Kashkashian delivers an envelope-pushing program at SoBe string festival

By Lawrence Budmen

Violist Kim Kashkashian performed a wide-ranging recital Wednesday night in Miami Beach.

The SoBe Arts’ American Masterworks String Festival continued on Wednesday night with violist Kim Kashkashian offering a challenging program at the Little Stage Theater in Miami Beach. After Lara St. John’s more lightweight opening concert the previous evening, Kashkashian played seven works that represented diverse stylistic influences and did not shy away from the more astringent side of musical Americana.

The intimate theater on the SoBe Institute of the Arts campus is a wonderful space to hear music. With seating on both sides of the main stage area, the wall between artist and audience is virtually nonexistent. A bright, clear acoustic allows the listener to hear nuances and inner detail that become blurred in larger, acoustically superior halls.

Along with Yuri Bashmet and Paul Neubauer, Kashkashian is one of the preeminent exponents of the viola as a solo instrument. Often relegated to supporting lines in orchestral and chamber music, the instrument’s dark sound shone brilliantly in Kaskashian’s hands. Her sterling musicianship never calls attention to itself, displaying the music with x-ray precision and clarity.

Contrasting immigrant musical influences with homegrown voices, Kashkashian opened with Alan Hovhaness’ unaccompanied Chahagir, a brooding Armenian-inspired meditation that displayed her rich, voluptuous sonority.

Wild Grass by Zhou Long, winner of the 2011 Pulitzer Prize for music, adapted Asian scales and acerbic strokes of the bow. The score requires unconventional fingering near the top of the board and close to the bridge. Brief suggestions of Chinese folk melody appear through the harmonic haze of this mesmeric blend of traditions from East and West. A merciless test of technical fluency and dramatic penetration, Kashkashian’s performance was riveting, a vivid meeting of boundary pushing composer and visionary interpreter.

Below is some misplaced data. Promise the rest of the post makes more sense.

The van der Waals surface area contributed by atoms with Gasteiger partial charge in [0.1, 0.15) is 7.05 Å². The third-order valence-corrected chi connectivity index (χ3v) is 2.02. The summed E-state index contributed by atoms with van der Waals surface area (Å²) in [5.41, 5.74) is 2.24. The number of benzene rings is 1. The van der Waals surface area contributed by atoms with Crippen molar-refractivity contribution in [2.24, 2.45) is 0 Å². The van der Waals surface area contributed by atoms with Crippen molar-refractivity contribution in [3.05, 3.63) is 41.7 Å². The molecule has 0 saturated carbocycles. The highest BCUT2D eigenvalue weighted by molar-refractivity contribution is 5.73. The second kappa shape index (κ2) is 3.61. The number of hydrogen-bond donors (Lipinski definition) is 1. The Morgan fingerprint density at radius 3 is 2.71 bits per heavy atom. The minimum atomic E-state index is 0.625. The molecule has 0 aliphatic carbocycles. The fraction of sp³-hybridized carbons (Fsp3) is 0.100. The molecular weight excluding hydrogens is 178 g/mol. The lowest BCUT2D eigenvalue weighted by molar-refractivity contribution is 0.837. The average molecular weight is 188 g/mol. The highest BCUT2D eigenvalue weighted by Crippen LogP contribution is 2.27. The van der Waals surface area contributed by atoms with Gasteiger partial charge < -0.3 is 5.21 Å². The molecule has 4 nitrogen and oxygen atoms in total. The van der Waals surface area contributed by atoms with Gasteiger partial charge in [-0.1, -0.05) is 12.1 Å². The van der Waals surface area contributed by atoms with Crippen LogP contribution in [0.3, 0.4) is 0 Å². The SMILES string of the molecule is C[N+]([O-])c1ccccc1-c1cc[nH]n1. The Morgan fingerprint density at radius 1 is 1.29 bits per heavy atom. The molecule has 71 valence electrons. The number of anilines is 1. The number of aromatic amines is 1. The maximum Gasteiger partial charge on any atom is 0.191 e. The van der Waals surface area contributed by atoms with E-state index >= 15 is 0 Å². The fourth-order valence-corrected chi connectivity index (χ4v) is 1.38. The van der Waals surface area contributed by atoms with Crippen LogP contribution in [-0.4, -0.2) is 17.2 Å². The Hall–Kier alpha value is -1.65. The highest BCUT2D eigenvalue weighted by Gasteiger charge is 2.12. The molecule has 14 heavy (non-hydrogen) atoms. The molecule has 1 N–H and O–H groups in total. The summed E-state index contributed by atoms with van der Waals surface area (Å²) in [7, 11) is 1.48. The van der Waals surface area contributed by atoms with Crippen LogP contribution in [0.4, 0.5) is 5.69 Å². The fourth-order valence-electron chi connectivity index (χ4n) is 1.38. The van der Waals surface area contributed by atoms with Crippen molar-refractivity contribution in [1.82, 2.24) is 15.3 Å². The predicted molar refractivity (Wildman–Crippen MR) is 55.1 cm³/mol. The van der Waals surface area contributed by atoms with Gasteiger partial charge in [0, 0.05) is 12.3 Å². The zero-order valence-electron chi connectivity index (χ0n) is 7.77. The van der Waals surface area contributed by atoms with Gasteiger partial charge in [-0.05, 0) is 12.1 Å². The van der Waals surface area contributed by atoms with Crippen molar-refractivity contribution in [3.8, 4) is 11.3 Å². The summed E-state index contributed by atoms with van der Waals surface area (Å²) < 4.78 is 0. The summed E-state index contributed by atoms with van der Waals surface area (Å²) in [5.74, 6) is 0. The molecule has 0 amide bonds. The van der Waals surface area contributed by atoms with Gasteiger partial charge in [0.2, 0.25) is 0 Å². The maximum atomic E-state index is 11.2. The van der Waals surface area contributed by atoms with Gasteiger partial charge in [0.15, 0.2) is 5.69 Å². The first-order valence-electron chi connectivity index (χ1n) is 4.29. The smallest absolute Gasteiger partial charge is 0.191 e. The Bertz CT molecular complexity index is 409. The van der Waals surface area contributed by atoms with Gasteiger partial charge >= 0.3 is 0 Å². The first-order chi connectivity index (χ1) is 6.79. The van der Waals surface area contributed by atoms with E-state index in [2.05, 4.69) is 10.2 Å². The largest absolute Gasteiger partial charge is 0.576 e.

Inspired by the writings of Chinese poet Du Fu, Seven for the Flowers Near the River is a suite by Stephen Paulus that alternates songful lines and spiky dance rhythms, depicting flowers in fields, rivers and the cosmos.. Best known for his operas and choral works, Paulus has created impressionistic snapshots of rhapsodic lyricism tinged with bitters. The rounded beauty of Kashkashian’s sound could turn harsh and gutsy when appropriate, matched by the pianistic dexterity  of Martin Kennedy.

Vincent Persichetti’s solo Parable is a long recitative, the legato lines cast from the lyric atonality of Alban Berg. By contrast Christopher Theofanidis’ Flow My Tears is a Bachian sarabande, the unaccompanied viola singing in austere melodic strophes.

Those who know 103-year old Elliot Carter as an uncompromising master of serialism  would be surprised to hear his earlier work. A protégé of Aaron Copland, Carter wrote numerous scores in the 1940’s that  channeled his mentor’s Americana influences before embracing the revolutionary world of Schoenberg and the Second Viennese School. His Elegy, originally written for cello in 1943, is an evocative portrait of prairie nostalgia that could have come from one of Copland’s ballet scores.

In the second set of Copland’s Old American Songs, Kashkashian’s molten tones became the instrumental baritone voice. Her unhurried, song-like version of At the River and a brisk, deft Zion’s Walls were striking. The instrument’s high end took a rare spotlight in a take no prisoners run at Ching-A-Ring Chaw, Kennedy keeping pace adeptly.

Kashkashian’s venturesome repertoire produced a concert both unconventional and memorable.


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Thu Dec 8, 2011
at 12:31 pm
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